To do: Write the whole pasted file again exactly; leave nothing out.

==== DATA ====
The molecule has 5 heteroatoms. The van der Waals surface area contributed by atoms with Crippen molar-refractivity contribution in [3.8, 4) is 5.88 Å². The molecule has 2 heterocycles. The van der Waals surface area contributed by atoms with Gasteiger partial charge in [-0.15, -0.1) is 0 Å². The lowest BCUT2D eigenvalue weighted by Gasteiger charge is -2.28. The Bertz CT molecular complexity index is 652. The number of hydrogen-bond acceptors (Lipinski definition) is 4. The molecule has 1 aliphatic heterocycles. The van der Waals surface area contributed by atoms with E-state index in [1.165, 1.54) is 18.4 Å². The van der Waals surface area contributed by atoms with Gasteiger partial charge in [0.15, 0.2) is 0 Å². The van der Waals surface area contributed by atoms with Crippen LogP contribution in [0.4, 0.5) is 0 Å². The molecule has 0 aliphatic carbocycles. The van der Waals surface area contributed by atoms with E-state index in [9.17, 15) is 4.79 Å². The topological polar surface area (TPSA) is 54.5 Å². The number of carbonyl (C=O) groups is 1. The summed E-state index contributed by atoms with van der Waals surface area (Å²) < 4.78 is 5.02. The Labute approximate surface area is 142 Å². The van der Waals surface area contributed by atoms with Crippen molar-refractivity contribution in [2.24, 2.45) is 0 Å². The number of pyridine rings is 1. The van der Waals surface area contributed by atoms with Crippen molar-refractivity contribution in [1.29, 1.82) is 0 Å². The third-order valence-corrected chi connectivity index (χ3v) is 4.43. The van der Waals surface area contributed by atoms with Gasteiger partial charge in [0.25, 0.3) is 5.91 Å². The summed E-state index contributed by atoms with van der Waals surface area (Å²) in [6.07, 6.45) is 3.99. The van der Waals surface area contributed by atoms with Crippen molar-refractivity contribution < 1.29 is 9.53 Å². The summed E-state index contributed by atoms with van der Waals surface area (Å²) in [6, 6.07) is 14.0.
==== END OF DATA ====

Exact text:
The molecule has 5 heteroatoms. The van der Waals surface area contributed by atoms with Crippen molar-refractivity contribution in [3.8, 4) is 5.88 Å². The molecule has 2 heterocycles. The van der Waals surface area contributed by atoms with Gasteiger partial charge in [-0.15, -0.1) is 0 Å². The lowest BCUT2D eigenvalue weighted by Gasteiger charge is -2.28. The Bertz CT molecular complexity index is 652. The number of hydrogen-bond acceptors (Lipinski definition) is 4. The molecule has 1 aliphatic heterocycles. The van der Waals surface area contributed by atoms with E-state index in [1.165, 1.54) is 18.4 Å². The van der Waals surface area contributed by atoms with Gasteiger partial charge in [0.15, 0.2) is 0 Å². The van der Waals surface area contributed by atoms with Crippen LogP contribution in [0.4, 0.5) is 0 Å². The molecule has 0 aliphatic carbocycles. The van der Waals surface area contributed by atoms with E-state index in [9.17, 15) is 4.79 Å². The topological polar surface area (TPSA) is 54.5 Å². The number of carbonyl (C=O) groups is 1. The summed E-state index contributed by atoms with van der Waals surface area (Å²) < 4.78 is 5.02. The Labute approximate surface area is 142 Å². The van der Waals surface area contributed by atoms with Crippen molar-refractivity contribution in [2.24, 2.45) is 0 Å². The number of pyridine rings is 1. The van der Waals surface area contributed by atoms with Crippen molar-refractivity contribution in [1.29, 1.82) is 0 Å². The third-order valence-corrected chi connectivity index (χ3v) is 4.43. The van der Waals surface area contributed by atoms with Gasteiger partial charge in [0.25, 0.3) is 5.91 Å². The summed E-state index contributed by atoms with van der Waals surface area (Å²) in [6.07, 6.45) is 3.99. The van der Waals surface area contributed by atoms with Crippen molar-refractivity contribution < 1.29 is 9.53 Å². The summed E-state index contributed by atoms with van der Waals surface area (Å²) in [6, 6.07) is 14.0.